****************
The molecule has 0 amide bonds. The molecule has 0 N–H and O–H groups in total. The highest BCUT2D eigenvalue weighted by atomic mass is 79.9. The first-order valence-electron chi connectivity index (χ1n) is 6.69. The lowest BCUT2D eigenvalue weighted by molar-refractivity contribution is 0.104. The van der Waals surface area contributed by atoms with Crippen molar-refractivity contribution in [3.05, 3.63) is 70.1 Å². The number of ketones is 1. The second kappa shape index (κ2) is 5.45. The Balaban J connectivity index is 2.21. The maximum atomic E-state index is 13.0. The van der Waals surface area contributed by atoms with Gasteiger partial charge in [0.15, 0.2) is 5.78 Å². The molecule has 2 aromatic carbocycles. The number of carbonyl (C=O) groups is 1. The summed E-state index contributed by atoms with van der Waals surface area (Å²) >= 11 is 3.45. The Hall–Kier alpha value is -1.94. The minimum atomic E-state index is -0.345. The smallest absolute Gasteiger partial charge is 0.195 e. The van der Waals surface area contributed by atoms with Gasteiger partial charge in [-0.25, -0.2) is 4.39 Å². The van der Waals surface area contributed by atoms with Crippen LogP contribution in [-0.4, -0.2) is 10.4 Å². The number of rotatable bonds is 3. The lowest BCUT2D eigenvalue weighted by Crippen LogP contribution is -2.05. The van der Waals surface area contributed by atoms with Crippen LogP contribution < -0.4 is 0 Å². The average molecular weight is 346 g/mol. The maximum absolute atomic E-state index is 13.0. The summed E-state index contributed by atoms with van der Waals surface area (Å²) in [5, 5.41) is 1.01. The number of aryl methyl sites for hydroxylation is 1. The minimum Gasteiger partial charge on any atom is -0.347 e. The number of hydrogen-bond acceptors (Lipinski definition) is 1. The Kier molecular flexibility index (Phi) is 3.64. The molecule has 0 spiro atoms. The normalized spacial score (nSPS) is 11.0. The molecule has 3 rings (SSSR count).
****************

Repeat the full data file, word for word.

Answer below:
The molecule has 0 amide bonds. The molecule has 0 N–H and O–H groups in total. The highest BCUT2D eigenvalue weighted by atomic mass is 79.9. The first-order valence-electron chi connectivity index (χ1n) is 6.69. The lowest BCUT2D eigenvalue weighted by molar-refractivity contribution is 0.104. The van der Waals surface area contributed by atoms with Crippen molar-refractivity contribution in [3.05, 3.63) is 70.1 Å². The number of ketones is 1. The second kappa shape index (κ2) is 5.45. The Balaban J connectivity index is 2.21. The maximum atomic E-state index is 13.0. The van der Waals surface area contributed by atoms with Gasteiger partial charge in [0.15, 0.2) is 5.78 Å². The molecule has 2 aromatic carbocycles. The number of carbonyl (C=O) groups is 1. The summed E-state index contributed by atoms with van der Waals surface area (Å²) >= 11 is 3.45. The Hall–Kier alpha value is -1.94. The minimum atomic E-state index is -0.345. The smallest absolute Gasteiger partial charge is 0.195 e. The van der Waals surface area contributed by atoms with Gasteiger partial charge in [-0.25, -0.2) is 4.39 Å². The van der Waals surface area contributed by atoms with Crippen LogP contribution in [-0.4, -0.2) is 10.4 Å². The number of rotatable bonds is 3. The lowest BCUT2D eigenvalue weighted by Crippen LogP contribution is -2.05. The van der Waals surface area contributed by atoms with Crippen LogP contribution < -0.4 is 0 Å². The average molecular weight is 346 g/mol. The maximum absolute atomic E-state index is 13.0. The summed E-state index contributed by atoms with van der Waals surface area (Å²) in [5, 5.41) is 1.01. The number of aryl methyl sites for hydroxylation is 1. The minimum Gasteiger partial charge on any atom is -0.347 e. The number of hydrogen-bond acceptors (Lipinski definition) is 1. The Kier molecular flexibility index (Phi) is 3.64. The molecule has 0 spiro atoms. The normalized spacial score (nSPS) is 11.0. The molecule has 3 rings (SSSR count).